On Monday, January 20, the US acknowledges the lifework (and untimely death) of Rev. Dr. Martin Luther King, Jr. in a national day of service. While it’s important to honor his dream and further its fulfillment, my thoughts drift from his public role to his personal identity. Yes, he was a dedicated civil rights leader, but above that he was a son, a brother, a husband, a father. When he was murdered, he left behind a grieving family.
Of course, the King family isn’t the only family to have suffered public awareness of (and participation in) private bereavement. Five years earlier, First Lady Jackie Kennedy received hundreds of thousands of condolence letters after her husband’s assassination. Last week they were released to the public. I’m not surprised that she kept them. I’ve kept every note (both handwritten and electronic) written to me after my husband’s death.
Both Mrs. Kennedy and Mrs. King grieved their personal losses in public. They lost far more than a public figure; each widow lost her husband, and their children lost their fathers.
For as long as I can remember, I’ve been touched by images of the young widow Kennedy and her son saluting his father’s casket. Emotion has always welled up when I’ve heard and read the stirring words of the late Reverend Doctor King’s “I Have a Dream” speech. Now that I’m widowed, too, I see that the legacies of these men who changed our nation are inextricably enmeshed in the grief their families suffered. These images and words tug at my empathy. Yes, I honor their legacies, but that honor is both tainted and hallowed by my own understanding of what it is to grieve not a leader but a loved one.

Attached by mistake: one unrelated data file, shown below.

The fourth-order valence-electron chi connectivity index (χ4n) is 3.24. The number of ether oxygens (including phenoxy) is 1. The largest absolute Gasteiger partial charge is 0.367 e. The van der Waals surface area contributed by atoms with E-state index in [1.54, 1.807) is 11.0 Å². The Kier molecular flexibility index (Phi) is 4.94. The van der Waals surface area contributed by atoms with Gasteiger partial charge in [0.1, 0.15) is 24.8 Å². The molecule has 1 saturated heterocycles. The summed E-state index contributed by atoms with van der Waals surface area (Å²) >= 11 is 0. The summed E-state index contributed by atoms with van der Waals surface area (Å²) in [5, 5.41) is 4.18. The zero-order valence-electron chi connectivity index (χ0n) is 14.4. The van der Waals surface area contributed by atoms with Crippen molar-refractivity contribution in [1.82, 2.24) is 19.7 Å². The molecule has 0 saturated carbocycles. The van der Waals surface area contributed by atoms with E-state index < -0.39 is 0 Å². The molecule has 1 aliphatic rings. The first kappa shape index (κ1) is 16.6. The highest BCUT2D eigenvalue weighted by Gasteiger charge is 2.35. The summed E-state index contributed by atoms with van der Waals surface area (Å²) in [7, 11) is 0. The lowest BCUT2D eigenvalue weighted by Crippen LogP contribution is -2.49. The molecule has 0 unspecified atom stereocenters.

During this week’s Day of Service, many worthy causes deserve your time and attention. I don’t mean to discourage anyone from volunteering with any organization or at any event. May I suggest you consider instead serving individuals who’ve suffered the loss of a loved one? Whether the loss is recent or “old,” whether the survivor is someone you know well or only know “of,” whether you reach out to children who’ve lost a parent or to a parent who’s lost a child, do something to show you care.
Sometimes it’s good to join forces in large groups to elicit change when we “have a dream.” Sometimes, though, we need to reach out one-on-one to exemplify “the brotherhood of man.”